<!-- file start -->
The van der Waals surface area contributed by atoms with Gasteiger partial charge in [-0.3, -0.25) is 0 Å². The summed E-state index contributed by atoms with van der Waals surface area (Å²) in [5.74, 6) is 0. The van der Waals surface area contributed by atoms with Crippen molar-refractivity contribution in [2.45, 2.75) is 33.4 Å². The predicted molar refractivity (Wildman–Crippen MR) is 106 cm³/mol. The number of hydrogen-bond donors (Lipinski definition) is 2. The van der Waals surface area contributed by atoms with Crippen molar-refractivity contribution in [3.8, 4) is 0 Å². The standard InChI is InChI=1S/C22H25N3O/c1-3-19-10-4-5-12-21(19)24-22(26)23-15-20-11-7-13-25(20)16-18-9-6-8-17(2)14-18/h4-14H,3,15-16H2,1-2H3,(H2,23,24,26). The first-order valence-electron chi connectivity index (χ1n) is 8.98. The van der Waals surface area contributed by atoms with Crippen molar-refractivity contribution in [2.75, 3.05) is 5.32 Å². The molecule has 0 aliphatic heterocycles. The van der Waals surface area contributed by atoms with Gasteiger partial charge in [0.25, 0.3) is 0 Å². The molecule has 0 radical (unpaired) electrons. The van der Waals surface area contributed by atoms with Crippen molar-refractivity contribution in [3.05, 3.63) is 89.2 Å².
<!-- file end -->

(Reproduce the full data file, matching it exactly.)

The van der Waals surface area contributed by atoms with Gasteiger partial charge in [-0.3, -0.25) is 0 Å². The summed E-state index contributed by atoms with van der Waals surface area (Å²) in [5.74, 6) is 0. The van der Waals surface area contributed by atoms with Crippen molar-refractivity contribution in [2.45, 2.75) is 33.4 Å². The predicted molar refractivity (Wildman–Crippen MR) is 106 cm³/mol. The number of hydrogen-bond donors (Lipinski definition) is 2. The van der Waals surface area contributed by atoms with Crippen molar-refractivity contribution in [3.8, 4) is 0 Å². The standard InChI is InChI=1S/C22H25N3O/c1-3-19-10-4-5-12-21(19)24-22(26)23-15-20-11-7-13-25(20)16-18-9-6-8-17(2)14-18/h4-14H,3,15-16H2,1-2H3,(H2,23,24,26). The first-order valence-electron chi connectivity index (χ1n) is 8.98. The van der Waals surface area contributed by atoms with Crippen molar-refractivity contribution in [2.75, 3.05) is 5.32 Å². The molecule has 0 aliphatic heterocycles. The van der Waals surface area contributed by atoms with Gasteiger partial charge in [0.25, 0.3) is 0 Å². The molecule has 0 radical (unpaired) electrons. The van der Waals surface area contributed by atoms with Crippen molar-refractivity contribution in [3.05, 3.63) is 89.2 Å².